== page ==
1. A Year of War, and a very Militant Hymn Book

Transcription of article published in the Primitive Methodist Magazine by H Bickerstaffe Kendall in the series “One Hundred Years Ago”

THE year 1812 closed with the disastrous French retreat from Moscow. In June 600,000 men, led by Napoleon, had crossed the Niemen. Of these only 80,000 returned. The Russian arms and, still more, the Russian winter, had effected the discomfiture—well nigh the annihilation—of a host such as mortal has seldom led to battle. The news was startling; men trembled and some rejoiced. Undaunted, Napoleon was now draining the life-blood of France to raise a fresh army. Wellington was ready to pounce on France from the north of Spain, while the Allies were marshalling their forces in North Eastern Europe in preparation for the supreme conflict which was to be crowned by the defeat of the man of blood and his deportation to Elba. So continental Europe, from the Tagus to the Vistula, was in the throes of war.

Such were the public events that men were talking of a hundred years ago. There was hardly a village in the land but some youth had gone from it to help man England’s ships, or serve in its armies which, in 1813, were fighting on two continents. We must think of these things as, month by month, we pen these jottings. The shadow of war with all the anxieties it involved brooded over the homes of the people. Its presence could be felt even in these quiet Derbyshire valleys and uplands, where Primitive Methodism was winning some of its most notable recruits. Eleazar Hathorn, John Benton’s co-evangelist, was an old soldier who had left a leg on one of England’s many battlefields. Mary Hawksley, whom we shall soon see as the second female travelling preacher, had a husband now fighting in the Peninsula War, and she would not be the only Primitive Methodist in these parts to whom the fact that England was at war was being poignantly brought home.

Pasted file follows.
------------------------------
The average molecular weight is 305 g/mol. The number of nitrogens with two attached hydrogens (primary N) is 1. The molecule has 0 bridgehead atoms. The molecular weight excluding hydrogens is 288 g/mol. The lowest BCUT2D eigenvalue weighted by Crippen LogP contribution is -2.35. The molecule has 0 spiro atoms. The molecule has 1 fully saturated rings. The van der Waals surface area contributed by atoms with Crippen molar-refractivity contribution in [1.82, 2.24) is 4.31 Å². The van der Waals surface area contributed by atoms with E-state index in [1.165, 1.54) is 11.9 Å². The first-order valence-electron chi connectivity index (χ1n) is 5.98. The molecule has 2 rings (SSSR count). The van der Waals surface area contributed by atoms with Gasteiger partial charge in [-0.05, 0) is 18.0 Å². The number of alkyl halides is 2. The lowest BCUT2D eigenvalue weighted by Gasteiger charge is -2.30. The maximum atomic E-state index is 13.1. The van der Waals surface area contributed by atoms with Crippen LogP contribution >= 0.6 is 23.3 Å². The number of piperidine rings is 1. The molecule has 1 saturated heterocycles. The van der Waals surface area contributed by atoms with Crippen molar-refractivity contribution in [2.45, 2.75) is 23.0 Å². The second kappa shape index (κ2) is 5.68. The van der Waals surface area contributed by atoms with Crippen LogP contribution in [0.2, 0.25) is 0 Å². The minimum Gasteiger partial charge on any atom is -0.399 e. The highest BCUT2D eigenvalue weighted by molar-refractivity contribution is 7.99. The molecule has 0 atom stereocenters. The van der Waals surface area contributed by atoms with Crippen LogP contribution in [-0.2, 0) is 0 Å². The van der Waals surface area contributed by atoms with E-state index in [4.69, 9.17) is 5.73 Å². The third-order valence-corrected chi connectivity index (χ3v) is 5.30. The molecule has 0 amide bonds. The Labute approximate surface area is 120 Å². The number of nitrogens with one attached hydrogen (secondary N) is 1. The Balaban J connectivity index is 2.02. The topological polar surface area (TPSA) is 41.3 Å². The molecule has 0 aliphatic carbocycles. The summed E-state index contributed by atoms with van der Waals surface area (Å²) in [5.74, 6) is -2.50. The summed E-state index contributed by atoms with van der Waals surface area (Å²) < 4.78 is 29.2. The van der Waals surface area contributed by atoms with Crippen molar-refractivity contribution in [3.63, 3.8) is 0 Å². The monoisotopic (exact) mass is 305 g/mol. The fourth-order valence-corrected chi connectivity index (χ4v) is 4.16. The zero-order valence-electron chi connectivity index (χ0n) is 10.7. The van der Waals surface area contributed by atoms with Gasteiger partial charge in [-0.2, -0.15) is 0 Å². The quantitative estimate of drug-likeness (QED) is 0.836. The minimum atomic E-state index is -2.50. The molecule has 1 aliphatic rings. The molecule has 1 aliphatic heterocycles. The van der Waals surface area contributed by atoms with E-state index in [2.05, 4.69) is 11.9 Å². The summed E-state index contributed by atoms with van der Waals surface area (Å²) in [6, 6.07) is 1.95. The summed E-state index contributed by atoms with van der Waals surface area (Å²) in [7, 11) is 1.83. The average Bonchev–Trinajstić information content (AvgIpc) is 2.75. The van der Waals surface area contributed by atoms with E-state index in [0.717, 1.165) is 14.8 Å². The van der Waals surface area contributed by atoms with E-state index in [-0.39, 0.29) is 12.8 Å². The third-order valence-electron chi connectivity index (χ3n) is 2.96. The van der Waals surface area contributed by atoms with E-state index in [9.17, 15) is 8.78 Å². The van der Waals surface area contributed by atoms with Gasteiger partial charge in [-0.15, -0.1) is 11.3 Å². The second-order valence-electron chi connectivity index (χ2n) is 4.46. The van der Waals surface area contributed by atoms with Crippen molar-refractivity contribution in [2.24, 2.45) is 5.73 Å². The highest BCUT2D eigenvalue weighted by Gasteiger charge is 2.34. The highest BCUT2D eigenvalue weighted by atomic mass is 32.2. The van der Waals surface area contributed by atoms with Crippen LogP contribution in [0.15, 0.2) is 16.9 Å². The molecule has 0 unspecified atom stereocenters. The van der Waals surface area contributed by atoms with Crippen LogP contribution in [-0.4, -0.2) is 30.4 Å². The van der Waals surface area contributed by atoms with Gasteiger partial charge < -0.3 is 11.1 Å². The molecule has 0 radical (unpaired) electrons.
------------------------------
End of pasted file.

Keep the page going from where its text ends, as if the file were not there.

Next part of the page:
May it not be that the militant character that is noticeable in so many of the hymns our fathers sang can be accounted for in part from the fact that these hymns were the spiritual reflex of a warlike time?

War was then a terrible, ever-present fact; they could not sing its glories. Yet there was an inverted grandeur about it. It was an unholy travesty, of the “Holy War” —of a conflict wider, more intense, and one having far vaster issues, in which they themselves were participants. Of this bloodless, but very real, conflict they might sing to their hearts’ content—and they did. Would a close examination of the Hymn Book in constant use by Benton in his evangelistic labours in Staffordshire and Derbyshire from 1812 to 1814 bear out these views? It would; remarkably so. Out of the forty-five hymns making up the book, no less than twenty strike the militant note. In some it is the lietmotif, as in the first part of “The Holy War,” and in “Pilgrim and Apollyon,” the second part of which is “Pilgrim’s Victory.” In No. 12 also, which is the quaint and tunable, “Hark, listen to the Trumpeters.” There can be no mistake about these; they are martial all through. The same spirit flashes out in particular stanzas or lines of the remaining  sixteen hymns. Thus in “Methodist Hymns” we have

“Ye sons of hell, come turn and list
And fight like valiant Methodists.”


So we think our point is proved; Benton’s Hymn Book was a reflex of the war-spirit of the time, and would encourage and fix the militant aspect of the Christian life so characteristic of early Primitive Methodism.


Primitive Methodist Magazine 1913/16

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